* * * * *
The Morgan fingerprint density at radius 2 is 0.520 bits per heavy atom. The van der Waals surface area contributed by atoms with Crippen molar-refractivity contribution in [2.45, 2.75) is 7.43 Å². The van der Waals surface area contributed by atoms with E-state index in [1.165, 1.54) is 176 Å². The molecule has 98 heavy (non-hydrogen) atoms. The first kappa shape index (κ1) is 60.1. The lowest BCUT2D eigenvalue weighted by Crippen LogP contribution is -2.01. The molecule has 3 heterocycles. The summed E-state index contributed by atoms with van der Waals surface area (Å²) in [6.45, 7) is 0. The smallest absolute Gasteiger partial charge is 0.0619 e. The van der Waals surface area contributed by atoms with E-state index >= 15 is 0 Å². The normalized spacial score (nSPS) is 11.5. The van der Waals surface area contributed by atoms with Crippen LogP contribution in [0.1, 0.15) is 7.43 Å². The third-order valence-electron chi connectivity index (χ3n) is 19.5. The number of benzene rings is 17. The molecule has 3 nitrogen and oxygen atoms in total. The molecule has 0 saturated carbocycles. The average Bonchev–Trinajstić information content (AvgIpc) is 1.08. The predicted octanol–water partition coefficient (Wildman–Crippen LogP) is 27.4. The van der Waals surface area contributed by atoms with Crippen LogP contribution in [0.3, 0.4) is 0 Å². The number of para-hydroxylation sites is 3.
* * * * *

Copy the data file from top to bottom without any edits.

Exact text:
The Morgan fingerprint density at radius 2 is 0.520 bits per heavy atom. The van der Waals surface area contributed by atoms with Crippen molar-refractivity contribution in [2.45, 2.75) is 7.43 Å². The van der Waals surface area contributed by atoms with E-state index in [1.165, 1.54) is 176 Å². The molecule has 98 heavy (non-hydrogen) atoms. The first kappa shape index (κ1) is 60.1. The lowest BCUT2D eigenvalue weighted by Crippen LogP contribution is -2.01. The molecule has 3 heterocycles. The summed E-state index contributed by atoms with van der Waals surface area (Å²) in [6.45, 7) is 0. The smallest absolute Gasteiger partial charge is 0.0619 e. The van der Waals surface area contributed by atoms with E-state index >= 15 is 0 Å². The normalized spacial score (nSPS) is 11.5. The van der Waals surface area contributed by atoms with Crippen LogP contribution in [0.1, 0.15) is 7.43 Å². The third-order valence-electron chi connectivity index (χ3n) is 19.5. The number of benzene rings is 17. The molecule has 3 nitrogen and oxygen atoms in total. The molecule has 0 saturated carbocycles. The average Bonchev–Trinajstić information content (AvgIpc) is 1.08. The predicted octanol–water partition coefficient (Wildman–Crippen LogP) is 27.4. The van der Waals surface area contributed by atoms with Crippen LogP contribution in [0.3, 0.4) is 0 Å². The number of para-hydroxylation sites is 3.